Although it is direct sex discrimination to refuse to employ a woman because of her sex, the Employment Appeal Tribunal (EAT) held in Walker v Wallem Shipmanagement Ltd and anor that it was not illegal to do so if the job in question was on a foreign registered vessel sailing outside UK waters.

Basic facts

Hong Kong-based Wallem Shipmanagement provided personnel to serve on foreign registered ships sailing outside the UK. In 2016, it interviewed a number of graduates from the Blackpool & Fylde College. Ms Walker, a qualified deck officer and recent graduate of the college, was told after her interview that the company could not employ her because it only recruited men.

Ms Walker lodged a tribunal claim for direct sex discrimination, harassment and victimisation under the Equality Act 2010. Whilst the company accepted that the decision was an act of direct sex discrimination, it held that the tribunal did not have jurisdiction to hear the claim because the interviews were for jobs on foreign registered ships sailing in foreign water and therefore fell under the exemptions within the 2011 regulations brought into effect by Section 81 of the Equality Act.

Relevant law 

Section 81 of the Equality Act provides that Part V applies in relation to work on ships, work on hovercraft and seafarers “only in such circumstances as are prescribed”.

The same section brought into effect a set of regulations called the Equality Act 2010 (Work on Ships and Hovercraft) Regulations 2011 which prescribed the circumstances in which Part V applied in relation to work on ships and with regard to seafarers. In particular, regulation 4 removed Part V from applying to work on foreign vessels registered outside Great Britain except in limited circumstances.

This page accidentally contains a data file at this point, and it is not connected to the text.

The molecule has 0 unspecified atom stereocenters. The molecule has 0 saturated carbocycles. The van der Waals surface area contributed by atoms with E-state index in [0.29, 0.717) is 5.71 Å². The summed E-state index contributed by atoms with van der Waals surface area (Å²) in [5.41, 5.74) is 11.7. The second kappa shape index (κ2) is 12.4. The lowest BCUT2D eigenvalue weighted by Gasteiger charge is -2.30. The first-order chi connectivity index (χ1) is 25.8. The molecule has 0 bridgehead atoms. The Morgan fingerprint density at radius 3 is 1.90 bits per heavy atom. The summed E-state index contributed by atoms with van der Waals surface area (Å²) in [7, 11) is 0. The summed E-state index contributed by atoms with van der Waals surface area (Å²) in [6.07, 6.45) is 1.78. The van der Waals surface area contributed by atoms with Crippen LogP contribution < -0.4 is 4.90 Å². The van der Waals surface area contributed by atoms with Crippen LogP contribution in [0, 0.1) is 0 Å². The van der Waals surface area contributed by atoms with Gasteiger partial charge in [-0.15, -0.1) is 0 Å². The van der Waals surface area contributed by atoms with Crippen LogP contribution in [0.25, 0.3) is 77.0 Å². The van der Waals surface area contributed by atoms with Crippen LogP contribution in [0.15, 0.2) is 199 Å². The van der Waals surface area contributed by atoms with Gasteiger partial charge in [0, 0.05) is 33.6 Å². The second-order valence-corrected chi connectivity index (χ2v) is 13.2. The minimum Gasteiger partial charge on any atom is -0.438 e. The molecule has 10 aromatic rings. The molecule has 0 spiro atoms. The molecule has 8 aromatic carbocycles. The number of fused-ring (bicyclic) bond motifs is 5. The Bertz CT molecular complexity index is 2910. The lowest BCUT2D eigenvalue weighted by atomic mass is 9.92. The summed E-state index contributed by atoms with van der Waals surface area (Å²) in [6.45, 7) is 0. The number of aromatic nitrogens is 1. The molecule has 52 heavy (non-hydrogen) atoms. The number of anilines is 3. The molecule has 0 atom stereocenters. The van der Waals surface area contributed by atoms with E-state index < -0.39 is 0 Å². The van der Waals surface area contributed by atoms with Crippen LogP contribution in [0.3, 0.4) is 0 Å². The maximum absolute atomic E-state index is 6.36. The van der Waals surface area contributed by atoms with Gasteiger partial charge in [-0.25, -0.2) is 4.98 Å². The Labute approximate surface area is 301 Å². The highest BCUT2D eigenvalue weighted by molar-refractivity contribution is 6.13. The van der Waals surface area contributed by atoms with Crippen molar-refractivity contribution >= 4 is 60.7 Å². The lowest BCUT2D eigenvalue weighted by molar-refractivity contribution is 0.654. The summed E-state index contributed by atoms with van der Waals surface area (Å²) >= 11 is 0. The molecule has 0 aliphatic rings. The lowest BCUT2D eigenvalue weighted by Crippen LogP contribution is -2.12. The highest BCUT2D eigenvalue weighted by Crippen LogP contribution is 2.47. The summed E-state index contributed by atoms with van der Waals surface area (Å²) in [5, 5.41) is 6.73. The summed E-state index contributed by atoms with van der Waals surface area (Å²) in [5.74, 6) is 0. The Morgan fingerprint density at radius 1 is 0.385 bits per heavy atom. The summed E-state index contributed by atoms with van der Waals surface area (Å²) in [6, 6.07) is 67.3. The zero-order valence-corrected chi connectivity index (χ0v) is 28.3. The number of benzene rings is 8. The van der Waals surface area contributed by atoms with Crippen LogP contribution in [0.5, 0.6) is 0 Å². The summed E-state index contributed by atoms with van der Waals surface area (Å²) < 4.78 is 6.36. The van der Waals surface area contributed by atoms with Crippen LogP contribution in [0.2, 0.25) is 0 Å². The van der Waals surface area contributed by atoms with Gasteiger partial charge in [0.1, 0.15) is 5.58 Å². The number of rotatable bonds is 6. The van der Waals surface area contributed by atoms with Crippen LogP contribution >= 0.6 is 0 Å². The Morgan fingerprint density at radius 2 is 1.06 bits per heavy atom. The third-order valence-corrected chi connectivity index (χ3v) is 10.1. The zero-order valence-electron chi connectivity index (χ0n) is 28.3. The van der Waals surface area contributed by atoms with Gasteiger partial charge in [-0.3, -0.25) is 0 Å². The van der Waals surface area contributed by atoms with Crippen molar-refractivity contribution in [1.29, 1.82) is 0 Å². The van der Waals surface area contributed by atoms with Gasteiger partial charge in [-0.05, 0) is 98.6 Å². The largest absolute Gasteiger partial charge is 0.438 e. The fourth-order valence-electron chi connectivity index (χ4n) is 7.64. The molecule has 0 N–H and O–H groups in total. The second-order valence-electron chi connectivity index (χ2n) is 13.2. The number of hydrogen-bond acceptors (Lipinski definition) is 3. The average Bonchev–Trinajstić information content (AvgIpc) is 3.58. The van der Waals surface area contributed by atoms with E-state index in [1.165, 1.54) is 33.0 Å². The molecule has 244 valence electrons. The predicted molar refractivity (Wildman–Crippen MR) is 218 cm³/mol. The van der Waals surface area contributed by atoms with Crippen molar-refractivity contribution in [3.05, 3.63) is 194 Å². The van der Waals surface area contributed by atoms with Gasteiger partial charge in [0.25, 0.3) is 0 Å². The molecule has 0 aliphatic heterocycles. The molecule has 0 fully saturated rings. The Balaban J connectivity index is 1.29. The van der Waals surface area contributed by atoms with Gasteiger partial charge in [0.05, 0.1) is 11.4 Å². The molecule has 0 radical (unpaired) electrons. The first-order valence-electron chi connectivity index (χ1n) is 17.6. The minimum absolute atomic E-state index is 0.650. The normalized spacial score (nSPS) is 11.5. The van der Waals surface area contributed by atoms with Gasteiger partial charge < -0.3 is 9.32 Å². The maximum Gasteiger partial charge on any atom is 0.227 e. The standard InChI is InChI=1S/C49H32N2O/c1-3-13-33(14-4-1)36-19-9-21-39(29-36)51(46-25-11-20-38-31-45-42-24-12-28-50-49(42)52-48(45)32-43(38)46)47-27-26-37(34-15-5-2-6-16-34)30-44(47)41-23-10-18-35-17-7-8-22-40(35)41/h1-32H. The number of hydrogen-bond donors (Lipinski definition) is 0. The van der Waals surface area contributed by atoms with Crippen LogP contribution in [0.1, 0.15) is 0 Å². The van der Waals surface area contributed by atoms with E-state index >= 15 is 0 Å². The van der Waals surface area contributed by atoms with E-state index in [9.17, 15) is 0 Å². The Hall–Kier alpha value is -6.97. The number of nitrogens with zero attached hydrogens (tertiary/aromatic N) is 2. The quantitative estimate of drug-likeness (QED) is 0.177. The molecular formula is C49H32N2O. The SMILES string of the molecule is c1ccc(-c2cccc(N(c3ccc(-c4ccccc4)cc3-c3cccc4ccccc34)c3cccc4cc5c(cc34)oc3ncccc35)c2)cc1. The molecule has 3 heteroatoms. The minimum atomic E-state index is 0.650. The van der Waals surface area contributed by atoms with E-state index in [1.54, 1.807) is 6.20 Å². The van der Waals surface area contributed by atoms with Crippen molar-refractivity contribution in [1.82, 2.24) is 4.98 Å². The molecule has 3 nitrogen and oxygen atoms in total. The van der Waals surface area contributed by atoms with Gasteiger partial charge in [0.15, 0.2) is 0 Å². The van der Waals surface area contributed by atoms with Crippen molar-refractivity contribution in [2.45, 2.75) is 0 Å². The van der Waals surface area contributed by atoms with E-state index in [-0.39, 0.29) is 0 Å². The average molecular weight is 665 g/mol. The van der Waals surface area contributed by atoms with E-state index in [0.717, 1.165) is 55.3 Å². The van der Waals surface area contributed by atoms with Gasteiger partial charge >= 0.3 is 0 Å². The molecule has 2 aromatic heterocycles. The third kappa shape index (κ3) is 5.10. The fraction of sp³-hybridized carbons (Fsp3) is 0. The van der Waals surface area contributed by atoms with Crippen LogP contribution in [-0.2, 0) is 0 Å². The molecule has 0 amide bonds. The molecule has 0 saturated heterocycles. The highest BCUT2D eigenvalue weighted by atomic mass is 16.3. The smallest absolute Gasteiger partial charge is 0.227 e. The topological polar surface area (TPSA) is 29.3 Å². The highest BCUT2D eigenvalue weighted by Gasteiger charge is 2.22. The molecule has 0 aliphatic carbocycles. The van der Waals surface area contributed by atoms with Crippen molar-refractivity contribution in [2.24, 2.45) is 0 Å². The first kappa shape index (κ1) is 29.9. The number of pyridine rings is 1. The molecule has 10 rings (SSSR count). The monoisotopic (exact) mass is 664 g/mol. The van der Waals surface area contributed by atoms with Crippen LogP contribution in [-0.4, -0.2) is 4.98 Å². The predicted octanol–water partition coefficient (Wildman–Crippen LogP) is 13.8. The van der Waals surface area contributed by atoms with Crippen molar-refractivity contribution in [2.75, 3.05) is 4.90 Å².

Tribunal decision 

The tribunal agreed with the company that it did not have jurisdiction to hear Ms Walker’s claims because they were excluded by Part V of the 2010 Act.

Had the jurisdiction point not succeeded, however, the tribunal held that it would have allowed her claim for victimisation but not her claim for harassment. It would also have awarded compensation for injury to feelings of £9,000. Her claim for loss of earnings would not have succeeded as she had since found work which had offset any loss. 

EAT decision

Although the company’s conduct was clearly “reprehensible”, the EAT held that it had no option but to dismiss Ms Walker’s appeal as the tribunal had no power to right the injustice that had been done to her.

This was because the 2011 Regulations allowed an offshore employment service provider to discriminate on UK soil on the ground of any of the protected characteristics in the 2010 Act when recruiting personnel in this country to serve on its clients’ foreign flagged ships sailing outside UK waters.

This was despite the fact that there was no international law obligation on the UK which required its domestic law to permit such discrimination. Indeed, the EAT was doubtful that the regulations, in their current form, conformed to the provisions of the EU Equal Treatment Directive. As the company was not an emanation of the state, her only remedy (if any) was to pursue a claim against the UK government for failing to implement the directive properly.

As the Secretary of State is due to revisit the scope of the 2011 regulations by 31 July 2021, the EAT held that it “would not be surprised if the present case and the injustice suffered by the claimant were to feature in that review."